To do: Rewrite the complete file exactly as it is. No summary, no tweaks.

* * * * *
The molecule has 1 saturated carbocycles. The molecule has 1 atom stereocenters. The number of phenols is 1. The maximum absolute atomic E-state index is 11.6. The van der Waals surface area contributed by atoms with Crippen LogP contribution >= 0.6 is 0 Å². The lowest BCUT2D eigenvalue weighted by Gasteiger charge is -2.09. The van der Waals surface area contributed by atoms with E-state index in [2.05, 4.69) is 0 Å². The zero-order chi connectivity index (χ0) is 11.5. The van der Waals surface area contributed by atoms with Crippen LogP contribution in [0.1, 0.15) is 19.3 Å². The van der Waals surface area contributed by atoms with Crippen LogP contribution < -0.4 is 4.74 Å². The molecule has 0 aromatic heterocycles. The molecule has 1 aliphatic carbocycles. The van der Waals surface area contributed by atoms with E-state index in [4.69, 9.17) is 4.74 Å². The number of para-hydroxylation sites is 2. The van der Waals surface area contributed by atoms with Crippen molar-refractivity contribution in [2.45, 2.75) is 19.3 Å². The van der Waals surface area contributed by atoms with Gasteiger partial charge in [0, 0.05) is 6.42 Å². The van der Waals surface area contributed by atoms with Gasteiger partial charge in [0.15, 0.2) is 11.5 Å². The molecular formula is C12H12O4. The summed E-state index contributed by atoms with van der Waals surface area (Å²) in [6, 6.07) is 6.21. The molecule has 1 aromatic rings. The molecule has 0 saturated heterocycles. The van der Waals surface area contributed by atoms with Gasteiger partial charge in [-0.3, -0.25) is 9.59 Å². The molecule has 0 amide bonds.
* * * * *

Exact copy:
The molecule has 1 saturated carbocycles. The molecule has 1 atom stereocenters. The number of phenols is 1. The maximum absolute atomic E-state index is 11.6. The van der Waals surface area contributed by atoms with Crippen LogP contribution >= 0.6 is 0 Å². The lowest BCUT2D eigenvalue weighted by Gasteiger charge is -2.09. The van der Waals surface area contributed by atoms with E-state index in [2.05, 4.69) is 0 Å². The zero-order chi connectivity index (χ0) is 11.5. The van der Waals surface area contributed by atoms with Crippen LogP contribution in [0.1, 0.15) is 19.3 Å². The van der Waals surface area contributed by atoms with Crippen LogP contribution < -0.4 is 4.74 Å². The molecule has 0 aromatic heterocycles. The molecule has 1 aliphatic carbocycles. The van der Waals surface area contributed by atoms with E-state index in [4.69, 9.17) is 4.74 Å². The number of para-hydroxylation sites is 2. The van der Waals surface area contributed by atoms with Crippen molar-refractivity contribution in [2.45, 2.75) is 19.3 Å². The van der Waals surface area contributed by atoms with Gasteiger partial charge in [0, 0.05) is 6.42 Å². The van der Waals surface area contributed by atoms with Gasteiger partial charge in [0.15, 0.2) is 11.5 Å². The molecular formula is C12H12O4. The summed E-state index contributed by atoms with van der Waals surface area (Å²) in [6, 6.07) is 6.21. The molecule has 1 aromatic rings. The molecule has 0 saturated heterocycles. The van der Waals surface area contributed by atoms with Gasteiger partial charge in [-0.3, -0.25) is 9.59 Å². The molecule has 0 amide bonds.